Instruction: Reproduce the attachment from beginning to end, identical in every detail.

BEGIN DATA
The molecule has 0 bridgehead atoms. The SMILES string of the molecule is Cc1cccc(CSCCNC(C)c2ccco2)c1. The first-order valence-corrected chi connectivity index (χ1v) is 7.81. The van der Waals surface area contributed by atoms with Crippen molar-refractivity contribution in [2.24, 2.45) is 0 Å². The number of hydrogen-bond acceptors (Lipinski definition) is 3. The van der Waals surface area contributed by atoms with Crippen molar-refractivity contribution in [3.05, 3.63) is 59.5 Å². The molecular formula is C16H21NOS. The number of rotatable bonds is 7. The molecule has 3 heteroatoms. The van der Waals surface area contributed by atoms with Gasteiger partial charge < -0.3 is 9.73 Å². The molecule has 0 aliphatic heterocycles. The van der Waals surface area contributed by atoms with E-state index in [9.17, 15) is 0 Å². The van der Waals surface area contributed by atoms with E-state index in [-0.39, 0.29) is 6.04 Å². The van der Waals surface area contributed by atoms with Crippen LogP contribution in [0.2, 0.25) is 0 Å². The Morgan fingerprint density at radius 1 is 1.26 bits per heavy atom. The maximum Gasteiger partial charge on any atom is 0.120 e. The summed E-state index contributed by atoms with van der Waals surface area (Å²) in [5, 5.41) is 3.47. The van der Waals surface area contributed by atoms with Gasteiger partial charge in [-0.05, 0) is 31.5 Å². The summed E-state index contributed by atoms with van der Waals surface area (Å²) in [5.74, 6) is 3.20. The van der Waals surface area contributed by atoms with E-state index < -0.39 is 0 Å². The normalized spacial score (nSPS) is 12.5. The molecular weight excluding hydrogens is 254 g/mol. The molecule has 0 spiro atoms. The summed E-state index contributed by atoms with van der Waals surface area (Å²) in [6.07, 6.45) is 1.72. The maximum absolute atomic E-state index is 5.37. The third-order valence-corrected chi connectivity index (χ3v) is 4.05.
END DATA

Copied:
The molecule has 0 bridgehead atoms. The SMILES string of the molecule is Cc1cccc(CSCCNC(C)c2ccco2)c1. The first-order valence-corrected chi connectivity index (χ1v) is 7.81. The van der Waals surface area contributed by atoms with Crippen molar-refractivity contribution in [2.24, 2.45) is 0 Å². The number of hydrogen-bond acceptors (Lipinski definition) is 3. The van der Waals surface area contributed by atoms with Crippen molar-refractivity contribution in [3.05, 3.63) is 59.5 Å². The molecular formula is C16H21NOS. The number of rotatable bonds is 7. The molecule has 3 heteroatoms. The van der Waals surface area contributed by atoms with Gasteiger partial charge < -0.3 is 9.73 Å². The molecule has 0 aliphatic heterocycles. The van der Waals surface area contributed by atoms with E-state index in [9.17, 15) is 0 Å². The van der Waals surface area contributed by atoms with E-state index in [-0.39, 0.29) is 6.04 Å². The van der Waals surface area contributed by atoms with Crippen LogP contribution in [0.2, 0.25) is 0 Å². The Morgan fingerprint density at radius 1 is 1.26 bits per heavy atom. The maximum Gasteiger partial charge on any atom is 0.120 e. The summed E-state index contributed by atoms with van der Waals surface area (Å²) in [5, 5.41) is 3.47. The van der Waals surface area contributed by atoms with Gasteiger partial charge in [-0.05, 0) is 31.5 Å². The summed E-state index contributed by atoms with van der Waals surface area (Å²) in [5.74, 6) is 3.20. The van der Waals surface area contributed by atoms with E-state index < -0.39 is 0 Å². The normalized spacial score (nSPS) is 12.5. The molecular weight excluding hydrogens is 254 g/mol. The molecule has 0 spiro atoms. The summed E-state index contributed by atoms with van der Waals surface area (Å²) in [6.07, 6.45) is 1.72. The maximum absolute atomic E-state index is 5.37. The third-order valence-corrected chi connectivity index (χ3v) is 4.05.